Bumblebees and solitary bees are popular in greenhouses, because they are such good pollinators. The bumble bee is good at pollinating tomatoes, peppers, fruit trees and berry bushes and shrubs. The worker female will vibrate her wings while biting the flower stamen. This is called “buzz pollination”, and shakes loose extra pollen, increasing the odds of good pollination. Some plants rely on buzz pollination from bumblebees and won't release pollen without the buzz.
See the video on buzz pollination by bumblebees below:
Bumblebees can deal with hot and cold weather better than honeybees. They can control their body temperature by sunning themselves and shivering, and can cool themselves by giving off heat, sort of like a radiator. They are amazing little creatures.
- Don’t spread pesticides and weed killers.
- Plant a variety of flowering trees, shrubs, vegetables, fruits and flowers.
- Build bumblebee nests.
Plant early, mid and late season blooming flowers, shrubs, berries and trees. The wider the variety of flowers, the better. Planting edible landscaping is a good start. If possible, avoid mowing while the dandelions are blooming. Wait to mow until after they die back.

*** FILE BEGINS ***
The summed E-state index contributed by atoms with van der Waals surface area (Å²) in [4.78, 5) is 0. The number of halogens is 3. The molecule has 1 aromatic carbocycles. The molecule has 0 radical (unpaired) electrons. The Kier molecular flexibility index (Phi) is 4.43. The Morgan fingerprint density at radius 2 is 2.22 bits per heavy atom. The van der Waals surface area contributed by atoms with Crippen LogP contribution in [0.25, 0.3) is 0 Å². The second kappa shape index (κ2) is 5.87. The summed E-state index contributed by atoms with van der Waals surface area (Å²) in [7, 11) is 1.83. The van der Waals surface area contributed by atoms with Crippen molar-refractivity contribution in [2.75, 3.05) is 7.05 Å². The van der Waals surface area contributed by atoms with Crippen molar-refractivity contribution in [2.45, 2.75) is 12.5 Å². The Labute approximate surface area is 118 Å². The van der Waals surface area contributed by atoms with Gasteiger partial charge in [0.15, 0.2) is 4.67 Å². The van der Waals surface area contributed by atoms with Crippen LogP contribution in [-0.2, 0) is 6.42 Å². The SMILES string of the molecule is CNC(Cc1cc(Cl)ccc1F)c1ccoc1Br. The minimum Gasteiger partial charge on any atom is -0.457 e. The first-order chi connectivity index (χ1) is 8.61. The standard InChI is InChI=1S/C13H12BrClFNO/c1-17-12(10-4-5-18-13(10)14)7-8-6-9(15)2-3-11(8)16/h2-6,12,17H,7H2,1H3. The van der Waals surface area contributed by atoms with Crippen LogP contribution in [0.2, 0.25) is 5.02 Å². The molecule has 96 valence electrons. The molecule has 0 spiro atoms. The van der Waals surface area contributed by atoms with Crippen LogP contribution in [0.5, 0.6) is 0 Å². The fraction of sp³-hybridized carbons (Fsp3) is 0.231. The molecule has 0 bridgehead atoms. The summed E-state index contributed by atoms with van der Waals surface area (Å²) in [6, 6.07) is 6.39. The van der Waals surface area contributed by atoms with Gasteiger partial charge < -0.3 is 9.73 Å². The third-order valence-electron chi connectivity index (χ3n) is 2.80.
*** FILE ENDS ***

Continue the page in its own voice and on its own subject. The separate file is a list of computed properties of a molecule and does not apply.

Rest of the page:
For more information on bumblebee food, see: 5 Tips for a Bee Friendly Yard – Do Your Part to Save the Bees.
Natural Bumblebee Nests
Bumblebees look for warm dry cavities of varying sizes. They will take over old mouse, rabbit or chipmunk holes, or nest under bent over grass piles, loose mulch, compost or straw piles or bales. They generally want above ground locations.
How to Build a Bumblebee Nest
If you can build a birdhouse, you can build a bumblebee nest. Use 1” or ¾” untreated lumber. Create a 8”x 8” x 12” box with an overhang to protect the sides and front. Put a divider inside the large box to create a small entry area and a larger nesting area (about 8 to 9” on the nest side and about 2 or 3” inches on the entry side).